What makes us feel so blue in the fall?
I’ve lived in Southern California for 27 years— however, I am an East Coast boy at heart in a far-flung place called California. I grew up in Washington, D.C. and have lived in Maryland, Virginia, Texas, Florida, Missouri, Illinois, Michigan, and Tennessee. I know what the darkness of winter feels like. I’ve had saliva freeze on my lips scraping a windshield in the subzero cold of Michigan. I’ve also lived through the hellishness of devastating humidity and triple digit temperatures in the deep South and the mid-Atlantic. I’ve swatted gnats and mosquitoes in Florida and wondered where flying insects of any kind were on the California desert.
Suffice it to say I’ve lived through virtually every type of climate imaginable while my 12 year-old son has never seen anything but warm sunny California weather. He’s in for quite the awakening should he ever journey beyond California’s largely uneventful climate.
Even the slightest rumble of thunder scares him.
When you’ve lived in Southern California for most of your life, you forget the dread of oncoming winter because it doesn’t get all that cold here. The weather here in So’ Cal’ doesn’t change much from day to day. It is sunny, hot and dry most of the time. Some winters bring not one drop of rain. There’s endless sunshine to where you grow downright sick of the sun and blue skies. You long for a cloudy rainy day. Winter rains bring the growth of green lush brush and tree growth. Fires burns all that growth away when things get dry and crunchy and humans get careless. Dry lightning is responsible for the rest. Winter rains following a long drought and fire bring mudslides because all that fresh plant matter has been consumed by fire. You haven’t seen dry until you’ve lived in the dry and dusty Southwest—where rain can be absent for years at a stretch. When it rains, the grateful desert yields a fresh aroma unequaled – that smell of wet concrete for the first time in ages.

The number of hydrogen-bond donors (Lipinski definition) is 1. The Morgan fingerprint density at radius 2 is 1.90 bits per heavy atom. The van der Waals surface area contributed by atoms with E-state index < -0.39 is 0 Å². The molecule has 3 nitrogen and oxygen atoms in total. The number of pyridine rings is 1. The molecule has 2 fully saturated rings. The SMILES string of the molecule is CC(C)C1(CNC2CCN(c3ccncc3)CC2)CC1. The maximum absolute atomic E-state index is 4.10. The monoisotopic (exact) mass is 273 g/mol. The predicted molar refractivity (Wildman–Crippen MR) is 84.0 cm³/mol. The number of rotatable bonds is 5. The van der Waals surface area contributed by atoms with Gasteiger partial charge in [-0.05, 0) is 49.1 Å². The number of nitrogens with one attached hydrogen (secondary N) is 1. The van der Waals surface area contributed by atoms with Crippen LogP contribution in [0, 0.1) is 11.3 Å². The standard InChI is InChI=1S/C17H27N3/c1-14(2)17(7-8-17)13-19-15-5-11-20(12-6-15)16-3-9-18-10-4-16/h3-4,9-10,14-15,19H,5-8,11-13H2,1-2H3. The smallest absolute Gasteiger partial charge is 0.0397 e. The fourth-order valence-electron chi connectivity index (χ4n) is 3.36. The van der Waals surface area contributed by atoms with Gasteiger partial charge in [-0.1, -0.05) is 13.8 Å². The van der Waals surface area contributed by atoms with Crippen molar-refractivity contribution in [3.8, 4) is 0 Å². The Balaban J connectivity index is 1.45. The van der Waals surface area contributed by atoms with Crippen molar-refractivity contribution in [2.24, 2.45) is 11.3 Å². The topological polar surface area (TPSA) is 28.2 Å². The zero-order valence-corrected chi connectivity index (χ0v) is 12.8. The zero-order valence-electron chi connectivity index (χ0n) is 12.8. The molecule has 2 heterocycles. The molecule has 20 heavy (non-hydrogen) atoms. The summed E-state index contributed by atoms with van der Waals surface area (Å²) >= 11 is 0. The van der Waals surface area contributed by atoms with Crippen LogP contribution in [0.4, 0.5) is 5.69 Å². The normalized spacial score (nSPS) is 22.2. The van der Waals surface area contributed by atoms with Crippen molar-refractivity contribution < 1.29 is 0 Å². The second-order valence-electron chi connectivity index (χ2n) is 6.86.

When I lived in the East and Midwest, those first chilly days of fall were refreshing—yet with a certain amount of dread because it was about to get really cold. When you’ve lived the darkness of winter and the bone-numbing cold of north winds, you develop a certain amount of contempt for Old Man Winter. That said, fall brings dread for a large segment of the population.
What I love most about fall is the calming effect of autumn. The sun slips lower and lower in the sky into the lazy sleepy days of winter. Because I live in California, the days tend to be longer for me in winter than those of you who live in the great white north. In the north, winter days are short and quite cloudy to where you wonder if you will ever see the sun again. Yet, in the summertime, the north witnesses days that never seem to end. Here in California, summer days are shorter than they are in the north—proof the Earth really is round.
Mother Earth is never what you think she is.
Autumn welcomes the onset of winter. Winter is a time of rest, hibernation, popcorn, and a sleepy afternoon watching old movies. What is it about old movies on a cold winter afternoon with a roaring fire in the fireplace? Ted Turner knew what he was doing when he founded Turner Classic Movies (TCM). CNN is for news hounds. TCM is for the romantic at heart. I’d like to return to the 1940s and the way people dressed and styled their hair. In those days, people had class and dignity in a spirit of mutual respect—with simple courtesies long since forgotten.
I believe we should each embrace the seasons in all their forms because they always pass. Instead of dreading fall and the arrival of cold air, embrace these elements because they will pass in short order. Take a deep breath, inhale the woodsmoke, and bask in the rustle of leaves. Another year is passing. A new year is pending. The holidays are coming. The snow will fall.
It is a time of regrouping and starting over.